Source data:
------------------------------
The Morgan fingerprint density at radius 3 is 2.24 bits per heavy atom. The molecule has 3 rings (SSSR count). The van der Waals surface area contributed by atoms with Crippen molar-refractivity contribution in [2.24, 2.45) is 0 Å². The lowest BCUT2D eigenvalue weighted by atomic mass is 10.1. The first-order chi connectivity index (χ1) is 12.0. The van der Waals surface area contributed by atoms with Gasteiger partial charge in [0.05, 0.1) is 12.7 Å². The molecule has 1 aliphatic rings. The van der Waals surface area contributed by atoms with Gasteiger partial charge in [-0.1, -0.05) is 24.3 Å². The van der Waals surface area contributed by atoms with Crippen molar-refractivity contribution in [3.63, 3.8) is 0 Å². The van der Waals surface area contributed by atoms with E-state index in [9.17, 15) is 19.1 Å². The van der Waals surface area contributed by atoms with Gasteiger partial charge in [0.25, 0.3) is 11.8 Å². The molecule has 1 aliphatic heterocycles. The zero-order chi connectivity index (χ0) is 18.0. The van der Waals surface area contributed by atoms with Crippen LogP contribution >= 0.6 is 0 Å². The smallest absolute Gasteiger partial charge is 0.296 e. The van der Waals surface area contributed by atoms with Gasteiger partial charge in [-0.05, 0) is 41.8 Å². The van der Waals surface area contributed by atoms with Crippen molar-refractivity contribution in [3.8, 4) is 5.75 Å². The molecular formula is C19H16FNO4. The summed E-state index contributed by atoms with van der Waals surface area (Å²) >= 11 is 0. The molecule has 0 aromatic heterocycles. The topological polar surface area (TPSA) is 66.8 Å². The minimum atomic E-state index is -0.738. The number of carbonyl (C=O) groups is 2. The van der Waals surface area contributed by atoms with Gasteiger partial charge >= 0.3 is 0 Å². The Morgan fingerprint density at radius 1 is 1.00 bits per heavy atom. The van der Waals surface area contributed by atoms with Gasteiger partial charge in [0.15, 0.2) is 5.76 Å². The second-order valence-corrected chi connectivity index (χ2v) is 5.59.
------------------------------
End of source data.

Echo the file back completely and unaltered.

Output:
The Morgan fingerprint density at radius 3 is 2.24 bits per heavy atom. The molecule has 3 rings (SSSR count). The van der Waals surface area contributed by atoms with Crippen molar-refractivity contribution in [2.24, 2.45) is 0 Å². The lowest BCUT2D eigenvalue weighted by atomic mass is 10.1. The first-order chi connectivity index (χ1) is 12.0. The van der Waals surface area contributed by atoms with Gasteiger partial charge in [0.05, 0.1) is 12.7 Å². The molecule has 1 aliphatic rings. The van der Waals surface area contributed by atoms with Gasteiger partial charge in [-0.1, -0.05) is 24.3 Å². The van der Waals surface area contributed by atoms with Crippen molar-refractivity contribution in [3.63, 3.8) is 0 Å². The van der Waals surface area contributed by atoms with E-state index in [9.17, 15) is 19.1 Å². The van der Waals surface area contributed by atoms with Gasteiger partial charge in [0.25, 0.3) is 11.8 Å². The molecule has 1 aliphatic heterocycles. The zero-order chi connectivity index (χ0) is 18.0. The van der Waals surface area contributed by atoms with Crippen LogP contribution >= 0.6 is 0 Å². The smallest absolute Gasteiger partial charge is 0.296 e. The van der Waals surface area contributed by atoms with Gasteiger partial charge in [-0.05, 0) is 41.8 Å². The van der Waals surface area contributed by atoms with Crippen molar-refractivity contribution in [3.8, 4) is 5.75 Å². The molecular formula is C19H16FNO4. The summed E-state index contributed by atoms with van der Waals surface area (Å²) >= 11 is 0. The molecule has 0 aromatic heterocycles. The topological polar surface area (TPSA) is 66.8 Å². The minimum atomic E-state index is -0.738. The number of carbonyl (C=O) groups is 2. The van der Waals surface area contributed by atoms with Gasteiger partial charge >= 0.3 is 0 Å². The Morgan fingerprint density at radius 1 is 1.00 bits per heavy atom. The van der Waals surface area contributed by atoms with Gasteiger partial charge in [0.15, 0.2) is 5.76 Å². The second-order valence-corrected chi connectivity index (χ2v) is 5.59.